Because of the relative simplicity of fixture design, air gaging is especially suited to relational—as opposed to dimensional—measurements, such as squareness, taper, twist, parallelism and concentricity.
The basic principle here is that air circuits operating on one side of the gage’s diaphragm measure dimensions; Circuits on opposing sides measure relational measurements or differences between features. The beauty of the concept is that you can choose to ignore dimensions while seeing only relational measurements, and vice versa. You never have to add, subtract or otherwise manipulate gage data. It can all be done with direct reading.
Gaging the straightness and/or taper of a bore is a basic application that benefits from close jet spacing. All it takes is a single tool with jets on opposite sides of the gage’s diaphragm. The gage registers only the difference in pressure between the two sets of jets, directly indicating the amount of taper.
The concept can be applied to a fixture gage, to measure several diameters and tapers in a single operation. This fixture would be much simpler than a comparable gage equipped with mechanical indicators, each one outfitted, perhaps, with a motion transfer linkage and retracting mechanism. And the air gage could have an electrical interface to signal in- or out-of-tolerance conditions with lights, which are much quicker to read than dial indicators.
Or consider a fixture gage that allows a journal shaft to be rotated. Two jets on opposing sides of the journal, acting on the same side of the diaphragm, will accurately measure the diameter of the journal, even if it is eccentric to the shaft. As the shaft is rotated, the air pressure increases at one jet, but decreases at the other one. Total pressure against that side of the diaphragm remains constant, so we obtain a diameter reading.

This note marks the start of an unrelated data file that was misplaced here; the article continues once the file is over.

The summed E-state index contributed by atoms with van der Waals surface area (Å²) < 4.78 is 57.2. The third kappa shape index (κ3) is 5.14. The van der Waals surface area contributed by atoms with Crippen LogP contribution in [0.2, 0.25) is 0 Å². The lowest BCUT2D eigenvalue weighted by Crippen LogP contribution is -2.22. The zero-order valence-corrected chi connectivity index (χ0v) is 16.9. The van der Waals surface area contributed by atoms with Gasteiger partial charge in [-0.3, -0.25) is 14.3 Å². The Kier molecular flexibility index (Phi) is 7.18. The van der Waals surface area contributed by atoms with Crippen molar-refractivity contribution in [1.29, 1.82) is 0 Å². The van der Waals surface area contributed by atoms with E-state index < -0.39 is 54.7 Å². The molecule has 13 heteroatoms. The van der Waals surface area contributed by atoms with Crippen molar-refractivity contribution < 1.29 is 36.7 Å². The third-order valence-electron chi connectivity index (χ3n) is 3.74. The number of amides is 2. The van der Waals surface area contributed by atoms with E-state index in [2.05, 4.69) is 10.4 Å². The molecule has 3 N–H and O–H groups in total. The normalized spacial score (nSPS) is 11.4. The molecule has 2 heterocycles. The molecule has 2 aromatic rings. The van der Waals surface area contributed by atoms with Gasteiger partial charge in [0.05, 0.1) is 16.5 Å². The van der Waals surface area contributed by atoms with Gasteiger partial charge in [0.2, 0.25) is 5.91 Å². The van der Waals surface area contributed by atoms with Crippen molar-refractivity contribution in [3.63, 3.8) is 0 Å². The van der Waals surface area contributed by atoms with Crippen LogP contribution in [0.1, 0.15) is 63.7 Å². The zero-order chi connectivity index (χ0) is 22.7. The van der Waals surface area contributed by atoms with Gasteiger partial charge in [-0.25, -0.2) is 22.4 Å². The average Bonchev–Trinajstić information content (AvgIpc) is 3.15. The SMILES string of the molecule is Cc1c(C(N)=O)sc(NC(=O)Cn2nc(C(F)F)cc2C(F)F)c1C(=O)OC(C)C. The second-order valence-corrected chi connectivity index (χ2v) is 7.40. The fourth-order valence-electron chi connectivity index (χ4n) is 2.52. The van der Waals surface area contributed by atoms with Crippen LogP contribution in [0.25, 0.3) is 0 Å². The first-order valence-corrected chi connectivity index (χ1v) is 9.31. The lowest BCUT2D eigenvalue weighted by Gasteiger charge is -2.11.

But if the two circuits operate on opposite sides of the diaphragm, the gage reflects not the total pressure of the circuits, but the difference between them. Higher pressure on one side or the other indicates the journal’s displacement from the shaft centerline.
Or, one can position the jets and circuits to measure both features at once, and add another set to check for taper. A mechanical gage could possibly accomplish all this, but only at the cost of much mechanical complexity.
The same principles apply to gages designed to measure the squareness of a bore, the included angle of a tapered hole, or the parallelism (bend and twist) and distance between centers of two bores, such as a connecting rod’s crank and pin bores. Bore gages with the proper arrangement of jets can turn checking barrel shape, bellmouth, ovality, taper and curvature into quick, one-step operations.
You needn’t be a gage engineer to appreciate the flexibility of air gaging, or to understand how it can simplify gaging tasks. Just remember that virtually all kinds of measurements—both dimensional and relational—can be performed with air, and that the more complex the task, the more air recommends itself. Q
Air gaging is especially suited to measurements such as squareness, taper, twist, parallelism and concentricity.
Virtually all kinds of measurements—both dimensional and relational—can be performed with air.
Keep in mind that the more complex the task, the more air recommends itself.
In addition, elements can be stocked by the supplier for immediate delivery when new gaging requirements emerge.